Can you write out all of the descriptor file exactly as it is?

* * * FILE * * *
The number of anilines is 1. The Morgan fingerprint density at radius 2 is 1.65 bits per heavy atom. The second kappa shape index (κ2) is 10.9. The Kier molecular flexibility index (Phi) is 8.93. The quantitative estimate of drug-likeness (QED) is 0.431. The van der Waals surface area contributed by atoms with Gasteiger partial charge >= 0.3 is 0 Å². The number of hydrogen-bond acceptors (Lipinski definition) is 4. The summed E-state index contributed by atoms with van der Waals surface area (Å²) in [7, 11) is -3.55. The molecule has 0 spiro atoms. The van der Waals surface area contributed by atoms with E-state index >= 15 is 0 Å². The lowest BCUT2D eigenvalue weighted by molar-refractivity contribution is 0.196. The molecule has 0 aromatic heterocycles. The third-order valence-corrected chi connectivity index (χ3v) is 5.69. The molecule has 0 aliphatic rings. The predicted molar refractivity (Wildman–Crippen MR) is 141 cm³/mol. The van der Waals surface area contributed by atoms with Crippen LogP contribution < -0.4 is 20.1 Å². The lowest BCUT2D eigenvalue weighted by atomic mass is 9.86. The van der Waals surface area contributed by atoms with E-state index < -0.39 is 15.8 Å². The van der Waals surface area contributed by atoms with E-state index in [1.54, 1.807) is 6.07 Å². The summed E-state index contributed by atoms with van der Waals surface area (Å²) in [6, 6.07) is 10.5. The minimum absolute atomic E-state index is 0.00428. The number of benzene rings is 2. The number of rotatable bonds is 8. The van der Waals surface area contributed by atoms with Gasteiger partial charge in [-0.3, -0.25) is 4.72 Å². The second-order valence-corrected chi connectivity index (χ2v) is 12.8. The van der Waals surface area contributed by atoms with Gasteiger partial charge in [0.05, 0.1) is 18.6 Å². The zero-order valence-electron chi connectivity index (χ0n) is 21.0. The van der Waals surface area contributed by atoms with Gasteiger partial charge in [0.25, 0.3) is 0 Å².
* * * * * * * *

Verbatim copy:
The number of anilines is 1. The Morgan fingerprint density at radius 2 is 1.65 bits per heavy atom. The second kappa shape index (κ2) is 10.9. The Kier molecular flexibility index (Phi) is 8.93. The quantitative estimate of drug-likeness (QED) is 0.431. The van der Waals surface area contributed by atoms with Gasteiger partial charge >= 0.3 is 0 Å². The number of hydrogen-bond acceptors (Lipinski definition) is 4. The summed E-state index contributed by atoms with van der Waals surface area (Å²) in [7, 11) is -3.55. The molecule has 0 spiro atoms. The van der Waals surface area contributed by atoms with E-state index >= 15 is 0 Å². The lowest BCUT2D eigenvalue weighted by molar-refractivity contribution is 0.196. The molecule has 0 aromatic heterocycles. The third-order valence-corrected chi connectivity index (χ3v) is 5.69. The molecule has 0 aliphatic rings. The predicted molar refractivity (Wildman–Crippen MR) is 141 cm³/mol. The van der Waals surface area contributed by atoms with Crippen LogP contribution < -0.4 is 20.1 Å². The lowest BCUT2D eigenvalue weighted by atomic mass is 9.86. The van der Waals surface area contributed by atoms with E-state index < -0.39 is 15.8 Å². The van der Waals surface area contributed by atoms with E-state index in [1.54, 1.807) is 6.07 Å². The summed E-state index contributed by atoms with van der Waals surface area (Å²) in [6, 6.07) is 10.5. The minimum absolute atomic E-state index is 0.00428. The number of benzene rings is 2. The number of rotatable bonds is 8. The van der Waals surface area contributed by atoms with Gasteiger partial charge in [-0.3, -0.25) is 4.72 Å². The second-order valence-corrected chi connectivity index (χ2v) is 12.8. The van der Waals surface area contributed by atoms with Gasteiger partial charge in [0.05, 0.1) is 18.6 Å². The zero-order valence-electron chi connectivity index (χ0n) is 21.0. The van der Waals surface area contributed by atoms with Gasteiger partial charge in [0.25, 0.3) is 0 Å².